Rise Of The Planet Of The Apes
Director: Rupert Wyatt

Cast: James Franco, Andy Serkis, Freida Pinto
Review by Brian M. Sammons

Ok so it’s not necessarily a horror movie, but it is a reboot (yes I said reboot and not remake) of a great movie written in part by the guy that gave us all The Twilight Zone, so that’s more than enough pedigree for me. So get ready to pick some bugs from your buddy’s hide with you filthy paws, its monkey time.

Rise is set in modern day earth where we humans still call the shots. Thankfully there is no capsule falling from the stars with space chimps in it. Unfortunately it’s the old chestnut of trying to defeat Alzheimer’s disease by genetically altering animals that gets folks into trouble. Come on people, that’s the exact same setup for Deep Blue Sea, and you know how well that went. Anyway, this time around the well-meaning scientists are experimenting on apes instead of sharks, so I guess that’s a little better. This testing results in a supper smart mommy monkey who goes berserk one day defending her super smart baby, so she is killed and the project is scrapped by the typical evil rich businessman. But one scientist, played by a rather wooden James Franco, sneaks the genius chimp out of the testing labs to raise as his own. This Mensa monkey is named Caesar and yes, that name should sound familiar to you, for more than just historic and pizza reasons.

Caesar grows up like your typical hyper intelligent primate, looking on the outside world with longing from his attic bedroom. The classic tale of “who am I?” is played out as Caesar is smart enough to know that he’s different from his adoptive father and grandfather (John Lithgow doing a good job as Franco’s Alzheimer’s afflicted father) but he doesn’t know why he’s different. Things then go from sad to bad when the demented granddad goes outside and gets accosted by the world’s biggest jackass neighbor. When Caesar swings in (literally) to save the day and bites the douchebag’s fingers off, he gets sentenced to monkey jail until the courts decide what to do with him. And as you would guess, bad goes to worse as the ape house is run by Brian Cox and has Tom Felton (Draco Malfoy from the Harry Potter films) as a scumbag assistant. Yeah, I’m sure Caesar will have no problems with either of them.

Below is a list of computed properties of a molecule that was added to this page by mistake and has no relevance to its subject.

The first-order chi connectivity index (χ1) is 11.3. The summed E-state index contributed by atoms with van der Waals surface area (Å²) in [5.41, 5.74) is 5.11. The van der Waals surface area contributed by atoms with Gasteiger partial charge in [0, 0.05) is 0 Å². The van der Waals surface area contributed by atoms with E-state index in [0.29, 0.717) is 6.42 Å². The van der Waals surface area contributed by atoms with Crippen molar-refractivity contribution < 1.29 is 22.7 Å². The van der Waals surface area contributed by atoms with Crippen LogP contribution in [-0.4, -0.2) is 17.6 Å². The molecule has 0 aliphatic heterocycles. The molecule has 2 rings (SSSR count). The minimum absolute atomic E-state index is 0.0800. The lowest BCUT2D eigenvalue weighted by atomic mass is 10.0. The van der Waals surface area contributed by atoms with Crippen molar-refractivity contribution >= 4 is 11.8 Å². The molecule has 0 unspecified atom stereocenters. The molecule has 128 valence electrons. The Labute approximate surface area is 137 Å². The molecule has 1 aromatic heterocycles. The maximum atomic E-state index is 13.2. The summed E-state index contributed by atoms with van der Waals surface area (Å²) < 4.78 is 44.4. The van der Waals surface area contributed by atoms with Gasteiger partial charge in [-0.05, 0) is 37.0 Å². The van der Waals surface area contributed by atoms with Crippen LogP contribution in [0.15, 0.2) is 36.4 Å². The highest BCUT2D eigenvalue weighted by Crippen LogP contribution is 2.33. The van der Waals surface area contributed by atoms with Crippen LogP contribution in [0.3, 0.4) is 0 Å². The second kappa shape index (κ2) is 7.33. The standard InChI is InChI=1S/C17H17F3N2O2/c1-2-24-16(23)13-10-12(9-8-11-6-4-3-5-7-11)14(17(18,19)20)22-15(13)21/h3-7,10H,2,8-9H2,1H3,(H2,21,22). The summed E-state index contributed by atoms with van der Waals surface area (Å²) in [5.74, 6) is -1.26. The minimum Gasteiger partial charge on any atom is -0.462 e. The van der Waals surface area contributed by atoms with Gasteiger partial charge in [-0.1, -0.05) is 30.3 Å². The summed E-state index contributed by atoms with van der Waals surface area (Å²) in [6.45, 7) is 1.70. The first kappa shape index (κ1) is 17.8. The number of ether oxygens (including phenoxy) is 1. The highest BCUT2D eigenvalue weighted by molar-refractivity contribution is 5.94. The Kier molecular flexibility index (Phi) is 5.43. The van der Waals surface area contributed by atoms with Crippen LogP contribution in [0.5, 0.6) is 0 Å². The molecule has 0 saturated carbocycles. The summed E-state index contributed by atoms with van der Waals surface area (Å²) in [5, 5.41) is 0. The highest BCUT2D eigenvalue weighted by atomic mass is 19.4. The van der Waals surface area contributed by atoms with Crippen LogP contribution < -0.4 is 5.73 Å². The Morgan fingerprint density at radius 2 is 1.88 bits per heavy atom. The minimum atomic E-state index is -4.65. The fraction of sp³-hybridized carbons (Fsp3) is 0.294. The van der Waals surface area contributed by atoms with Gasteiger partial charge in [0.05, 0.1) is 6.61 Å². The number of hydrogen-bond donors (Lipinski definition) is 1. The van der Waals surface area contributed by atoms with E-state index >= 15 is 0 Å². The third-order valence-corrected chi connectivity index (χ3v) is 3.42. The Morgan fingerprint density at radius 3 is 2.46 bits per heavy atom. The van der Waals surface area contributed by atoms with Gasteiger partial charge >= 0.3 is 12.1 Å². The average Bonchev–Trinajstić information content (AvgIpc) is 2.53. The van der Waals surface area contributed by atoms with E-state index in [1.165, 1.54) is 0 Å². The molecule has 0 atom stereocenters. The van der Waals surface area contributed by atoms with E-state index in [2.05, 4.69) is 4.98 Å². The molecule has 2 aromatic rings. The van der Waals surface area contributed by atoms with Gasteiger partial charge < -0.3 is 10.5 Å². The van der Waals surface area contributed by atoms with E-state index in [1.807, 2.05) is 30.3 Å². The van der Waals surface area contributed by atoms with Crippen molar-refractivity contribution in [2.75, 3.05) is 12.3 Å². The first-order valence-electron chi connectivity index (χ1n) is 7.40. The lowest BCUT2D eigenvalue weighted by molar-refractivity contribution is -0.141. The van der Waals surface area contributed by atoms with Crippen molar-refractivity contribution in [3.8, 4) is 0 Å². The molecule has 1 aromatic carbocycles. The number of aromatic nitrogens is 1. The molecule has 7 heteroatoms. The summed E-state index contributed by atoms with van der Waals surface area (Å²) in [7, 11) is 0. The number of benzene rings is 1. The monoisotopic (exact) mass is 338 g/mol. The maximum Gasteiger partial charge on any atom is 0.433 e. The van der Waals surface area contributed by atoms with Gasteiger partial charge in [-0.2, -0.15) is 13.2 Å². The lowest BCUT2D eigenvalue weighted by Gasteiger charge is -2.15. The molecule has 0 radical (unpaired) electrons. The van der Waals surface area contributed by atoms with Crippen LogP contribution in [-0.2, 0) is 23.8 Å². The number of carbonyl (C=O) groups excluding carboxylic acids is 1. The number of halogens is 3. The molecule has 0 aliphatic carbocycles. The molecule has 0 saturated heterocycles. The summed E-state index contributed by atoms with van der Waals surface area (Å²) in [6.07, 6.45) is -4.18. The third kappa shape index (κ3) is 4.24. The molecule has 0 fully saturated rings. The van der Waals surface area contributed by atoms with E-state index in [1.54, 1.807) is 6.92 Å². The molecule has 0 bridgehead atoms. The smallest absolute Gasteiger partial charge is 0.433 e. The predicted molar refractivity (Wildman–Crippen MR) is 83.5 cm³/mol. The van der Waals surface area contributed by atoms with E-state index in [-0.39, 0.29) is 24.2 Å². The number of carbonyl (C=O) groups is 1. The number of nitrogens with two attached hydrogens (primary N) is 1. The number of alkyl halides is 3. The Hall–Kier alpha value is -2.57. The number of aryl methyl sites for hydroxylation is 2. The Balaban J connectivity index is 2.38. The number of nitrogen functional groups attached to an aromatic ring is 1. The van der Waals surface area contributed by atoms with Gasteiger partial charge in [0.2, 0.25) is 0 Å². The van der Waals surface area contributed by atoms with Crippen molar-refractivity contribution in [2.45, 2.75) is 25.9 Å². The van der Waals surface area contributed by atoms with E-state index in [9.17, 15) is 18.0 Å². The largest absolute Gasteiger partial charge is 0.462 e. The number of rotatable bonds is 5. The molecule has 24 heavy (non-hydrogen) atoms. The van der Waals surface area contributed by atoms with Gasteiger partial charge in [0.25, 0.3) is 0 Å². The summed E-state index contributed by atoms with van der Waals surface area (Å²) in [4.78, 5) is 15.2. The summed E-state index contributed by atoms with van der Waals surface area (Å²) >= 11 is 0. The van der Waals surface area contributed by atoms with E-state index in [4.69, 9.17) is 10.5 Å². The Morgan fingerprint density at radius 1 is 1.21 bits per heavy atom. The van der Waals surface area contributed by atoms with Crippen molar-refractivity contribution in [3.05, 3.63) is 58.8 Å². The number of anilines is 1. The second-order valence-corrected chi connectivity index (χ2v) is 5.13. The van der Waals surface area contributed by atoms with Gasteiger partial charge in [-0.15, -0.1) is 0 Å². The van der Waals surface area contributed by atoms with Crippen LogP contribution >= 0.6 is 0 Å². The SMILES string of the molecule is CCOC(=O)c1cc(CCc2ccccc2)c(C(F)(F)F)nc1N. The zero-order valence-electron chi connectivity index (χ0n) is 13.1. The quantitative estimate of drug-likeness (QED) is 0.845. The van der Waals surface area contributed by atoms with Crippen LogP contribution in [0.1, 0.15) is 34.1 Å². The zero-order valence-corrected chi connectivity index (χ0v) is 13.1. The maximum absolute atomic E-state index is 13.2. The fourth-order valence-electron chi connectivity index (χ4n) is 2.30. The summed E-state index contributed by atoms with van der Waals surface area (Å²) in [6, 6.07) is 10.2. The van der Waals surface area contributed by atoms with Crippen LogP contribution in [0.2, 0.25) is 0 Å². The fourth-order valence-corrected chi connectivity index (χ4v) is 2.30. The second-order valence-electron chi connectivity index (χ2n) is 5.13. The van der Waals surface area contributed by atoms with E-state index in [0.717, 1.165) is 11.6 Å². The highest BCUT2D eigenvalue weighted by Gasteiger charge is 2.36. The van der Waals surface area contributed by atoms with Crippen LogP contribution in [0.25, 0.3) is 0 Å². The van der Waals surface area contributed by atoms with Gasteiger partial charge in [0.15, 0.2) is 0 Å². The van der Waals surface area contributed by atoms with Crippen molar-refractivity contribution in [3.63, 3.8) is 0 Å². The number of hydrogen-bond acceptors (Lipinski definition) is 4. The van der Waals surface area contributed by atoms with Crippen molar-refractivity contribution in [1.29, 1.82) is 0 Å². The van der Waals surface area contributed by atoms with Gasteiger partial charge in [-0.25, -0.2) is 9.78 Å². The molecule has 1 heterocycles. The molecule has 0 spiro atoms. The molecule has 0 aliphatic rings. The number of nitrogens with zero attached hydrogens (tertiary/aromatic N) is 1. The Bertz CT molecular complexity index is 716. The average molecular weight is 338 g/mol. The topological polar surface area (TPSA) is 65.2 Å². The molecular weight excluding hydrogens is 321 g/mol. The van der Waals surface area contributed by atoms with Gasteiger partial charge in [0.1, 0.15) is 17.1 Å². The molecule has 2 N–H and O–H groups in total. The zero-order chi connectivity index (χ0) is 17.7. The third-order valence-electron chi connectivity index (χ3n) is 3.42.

The movie next becomes a bit of a primate prison film with Caesar having to prove himself to the other apes, including the big bully chimp of the cellblock. Meanwhile the well-meaning scientist tries to get his ape buddy back, but at the same time he continues his work on the wonder drug that made Caesar so smart. But before long Caesar decides he’s had enough of man’s cruelty to his kind, so he steals a bunch of the smart drug, doses all of the apes in the monkey prison, and stages the great ape revolt.

I have to admit that when I started this film I had very low expectations. While I liked the original Planet Of The Apes movie, I was never a fan of all the various sequels, so I didn’t have any fanboy love for this series. Also the previews I had seen for the flick just looked silly; it looked like a CGI monkey fest where apes could somehow overcome a SWAT team complete with machineguns and helicopters. That said, I was surprisingly won over by this film. Sure there were a lot of silly bits in it, but that’s to be expected in any movie with super smart apes in it. But here the story was surprisingly engaging, all the actors did a very good job, and even James Franco was less wooded than usual. Special kudos must be given to Caesar as both a good looking CGI creation, and a fine performance by the master of mocap (motion capture) acting, Andy Serkis, who mastered his virtual acting skills by playing Gollum in the Lord Of The Rings films and Kong in 2005 King Kong remake. The vast majority of time I can’t stand CGI, but here I not only didn’t mind it, but I sometimes forgot I was looking at a computer created character. Higher praise than that, I cannot think of.

As far as extras go, this is one of those three-way combo packs that I like so much. That means it has the Blu-ray, DVD, and digital copy of the movie to choose from. In addition there are a ton of goodies on the Blu-ray disc including audio commentaries, deleted scenes, and a boatload of featurettes with many of them focusing on the CGI/mocap aspect of the film and on Andy Serkis in particular. A nice collection of trailers, concept art, a look at the previous Apes films, and more round out the impressive list of extras to be found on this Blu-ray.

Rise Of The Planet Of The Apes was a fun, popcorn-muncher of a film with a lot more depth in it than I would have thought. I think it will satisfy both fans of the original series and those who have never seen any of the previous Ape films. And as someone who was neither, I really liked it too. So consider this bit of monkey business recommended.

About Brian M. Sammons

Brian M. Sammons has penned stories that have appeared in the anthologies: Arkham Tales, Horrors Beyond, Monstrous, Dead but Dreaming 2, Horror for the Holidays, Deepest, Darkest Eden and others. He has edited the books; Cthulhu Unbound 3, Undead & Unbound, Eldritch Chrome, Edge of Sundown, Steampunk Cthulhu, Dark Rites of Cthulhu, Atomic Age Cthulhu, World War Cthulhu and Flesh Like Smoke. He is also the managing editor of Dark Regions Press’ Weird Fiction line. For more about this guy that neighbors describe as “such a nice, quiet man” you can check out his infrequently updated webpage here: http://brian_sammons.webs.com/ and follow him on Twitter @BrianMSammons.

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